Unknown late replacements for Scotland’s hottest band, no soundcheck, an injured keyboard player and booed onto the stage… Simple Minds legend Jim Kerr has vivid memories of the band’s first concert in Aberdeen in 1978.
The hostile reception is far removed from the warm welcome chart-toppers Simple Minds will receive when headlining P&J Live on Tuesday, April 5.
However, 44 years ago it was very different when Jim received an afternoon call asking if they could replace Skids that night in the Granite City.
There followed a frantic race north from Glasgow to take to the stage only to be greeted by jeers from a crowd expecting Skids.
Jim relished the challenge of winning over the hostile audience.
By the end of the show, Simple Minds’ had not only stopped the boos but the crowd were cheering for an encore.
Frantic rush north to Aberdeen
Jim said: “Our first Aberdeen gig is one that I will always remember.
“At about three in the afternoon, I received a call at my ma’s house from the promoter.
“I had given him a demo tape and he said if something came up he’d give me a shout.
“He called to ask if we could get up to Aberdeen that day to open for The Stranglers, who we loved.
“He said the guitarist in the support band injured his hand and they pulled out.
“You’ll be going on at quarter to eight’, he said.
“This was three o’clock.
“I was that excited I said ‘sure, no problem. We’ll be there’.
“I never took the time to think that the whole audience will be going mad waiting for Skids.
“They were Scotland’s top band and had just been on Top of the Pops a few days earlier.”
‘The boos rang out. The abuse we got’
After rushing north to the Granite City Simple Minds arrived at the packed Robert Gordon Institute of Technology venue.
Such was the tight time frame there was no opportunity to soundcheck and the venue was already full of fans waiting for Skids.
Chaos erupted when the MC announced an unknown band from Glasgow were playing instead of the Top of the Pops stars.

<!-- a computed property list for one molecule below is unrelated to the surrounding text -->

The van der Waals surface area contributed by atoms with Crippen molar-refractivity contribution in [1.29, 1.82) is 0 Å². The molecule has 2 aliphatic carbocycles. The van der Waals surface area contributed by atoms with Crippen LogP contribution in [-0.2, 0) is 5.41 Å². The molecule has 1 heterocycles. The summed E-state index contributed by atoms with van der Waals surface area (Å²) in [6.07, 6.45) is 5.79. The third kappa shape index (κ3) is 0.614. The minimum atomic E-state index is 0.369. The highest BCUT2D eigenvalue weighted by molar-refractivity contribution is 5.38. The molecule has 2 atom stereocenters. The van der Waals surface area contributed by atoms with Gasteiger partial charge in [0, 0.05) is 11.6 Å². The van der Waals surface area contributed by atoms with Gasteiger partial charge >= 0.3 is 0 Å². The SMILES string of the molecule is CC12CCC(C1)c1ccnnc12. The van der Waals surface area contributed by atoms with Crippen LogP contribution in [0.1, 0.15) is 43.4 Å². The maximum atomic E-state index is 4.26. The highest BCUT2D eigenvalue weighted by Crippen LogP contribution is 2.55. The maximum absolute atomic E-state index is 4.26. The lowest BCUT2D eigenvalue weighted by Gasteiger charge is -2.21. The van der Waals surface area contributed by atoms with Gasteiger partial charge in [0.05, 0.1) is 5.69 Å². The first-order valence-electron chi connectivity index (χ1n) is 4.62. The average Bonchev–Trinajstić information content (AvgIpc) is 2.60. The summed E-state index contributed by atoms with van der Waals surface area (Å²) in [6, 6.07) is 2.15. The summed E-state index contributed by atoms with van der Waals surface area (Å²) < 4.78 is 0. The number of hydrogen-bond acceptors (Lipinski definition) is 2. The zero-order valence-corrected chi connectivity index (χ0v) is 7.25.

Jim, 62, said: “When we got to Aberdeen there was no soundcheck and our keyboard player at the time also had an injury.
“He fell off his motorbike and was using crutches.
“On top of that, no one had heard of us as we had released a record.
“The venue was packed with everyone shouting ‘Skids, Skids, Skids, Skids, Skids’.
“So the MC goes on and says’ blah, blah, blah… oh and I have to tell you the news The Skids cannae play.
“Stuart Adamson’s hurt his hand… but we’ve got this band from Glasgow.
“The boos rang out. Oh my god, the abuse we got.
“We played about eight songs. With every one the abuse got less and less.
“By the end we got an encore.
“You never got encores as a support band, but we got one.
“We left Aberdeen that night feeling ‘Skids, who’s the Skids?’
“We became great pals with Skids but that was our start in Aberdeen.”
Aberdeen legends attend concert
That show was the beginning of a strong connection with Aberdeen for Simple Minds who have returned many times to the city.
They are back again at P&J Live on the 40 Years of Hits Tour to celebrate a career that has amassed record sales in excess of 60 million and chart-topping singles in the UK and United States.
Jim said: “I have always loved playing Aberdeen.
“I remember playing the Capital and all the Aberdeen players were in the second row.
“All the great players like Gordon Strachan, big Alex McLeish – it was great.
“We are desperate to play Aberdeen again because this tour has been postponed three times.
“The band are in great shape.”
Winding people up from the start
In January Simple Minds released single Act of Love, a reworking of a track they originally played in 1978.
The one-off single was released to mark the anniversary of the band’s very first performance – at Glasgow’s Satellite City on January 17, 1978.
Recording that track was like a time machine transporting Jim back to the band’s early days, such as that memorable Aberdeen show.
Jim said: “Act of Love took me right back to jumping in the back of a van to play pubs and clubs in Aberdeen, Dundee, Stirling.
“I could even feel the stage fright I used to get – that feeling of ‘oh no is this going to work?’
“It was a very intense time and it takes me right back there.
“We used to go and wind people up from the start.
“We got pelters for the opening two or three songs quite a lot when touring Europe, opening up for bands.
“But I always liked it, that sense of we’ll get them in the end.
“And we usually did.
“It depends if you have the stomach for it – it really does.
“Like lots of things you quickly find out if you have the stomach for it.”